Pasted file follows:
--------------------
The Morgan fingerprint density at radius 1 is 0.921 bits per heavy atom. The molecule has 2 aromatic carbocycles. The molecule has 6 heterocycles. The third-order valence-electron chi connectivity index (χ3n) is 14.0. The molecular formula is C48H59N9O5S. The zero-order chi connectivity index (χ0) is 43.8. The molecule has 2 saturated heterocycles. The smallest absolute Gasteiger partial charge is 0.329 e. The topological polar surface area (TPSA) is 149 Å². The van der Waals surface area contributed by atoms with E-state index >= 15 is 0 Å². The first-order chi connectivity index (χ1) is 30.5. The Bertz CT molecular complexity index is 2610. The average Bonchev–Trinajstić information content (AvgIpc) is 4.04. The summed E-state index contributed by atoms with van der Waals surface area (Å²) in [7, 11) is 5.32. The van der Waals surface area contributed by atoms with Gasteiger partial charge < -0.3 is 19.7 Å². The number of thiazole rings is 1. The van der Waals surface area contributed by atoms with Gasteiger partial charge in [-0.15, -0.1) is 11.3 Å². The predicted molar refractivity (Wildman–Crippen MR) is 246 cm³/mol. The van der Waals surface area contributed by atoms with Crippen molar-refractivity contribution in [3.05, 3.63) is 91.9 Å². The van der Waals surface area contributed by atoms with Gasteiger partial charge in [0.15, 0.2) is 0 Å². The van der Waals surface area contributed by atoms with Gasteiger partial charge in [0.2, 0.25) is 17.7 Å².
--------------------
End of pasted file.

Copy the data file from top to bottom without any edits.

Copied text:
The Morgan fingerprint density at radius 1 is 0.921 bits per heavy atom. The molecule has 2 aromatic carbocycles. The molecule has 6 heterocycles. The third-order valence-electron chi connectivity index (χ3n) is 14.0. The molecular formula is C48H59N9O5S. The zero-order chi connectivity index (χ0) is 43.8. The molecule has 2 saturated heterocycles. The smallest absolute Gasteiger partial charge is 0.329 e. The topological polar surface area (TPSA) is 149 Å². The van der Waals surface area contributed by atoms with E-state index >= 15 is 0 Å². The first-order chi connectivity index (χ1) is 30.5. The Bertz CT molecular complexity index is 2610. The average Bonchev–Trinajstić information content (AvgIpc) is 4.04. The summed E-state index contributed by atoms with van der Waals surface area (Å²) in [7, 11) is 5.32. The van der Waals surface area contributed by atoms with Gasteiger partial charge < -0.3 is 19.7 Å². The number of thiazole rings is 1. The van der Waals surface area contributed by atoms with Gasteiger partial charge in [-0.15, -0.1) is 11.3 Å². The predicted molar refractivity (Wildman–Crippen MR) is 246 cm³/mol. The van der Waals surface area contributed by atoms with Crippen molar-refractivity contribution in [3.05, 3.63) is 91.9 Å². The van der Waals surface area contributed by atoms with Gasteiger partial charge in [0.15, 0.2) is 0 Å². The van der Waals surface area contributed by atoms with Gasteiger partial charge in [0.2, 0.25) is 17.7 Å².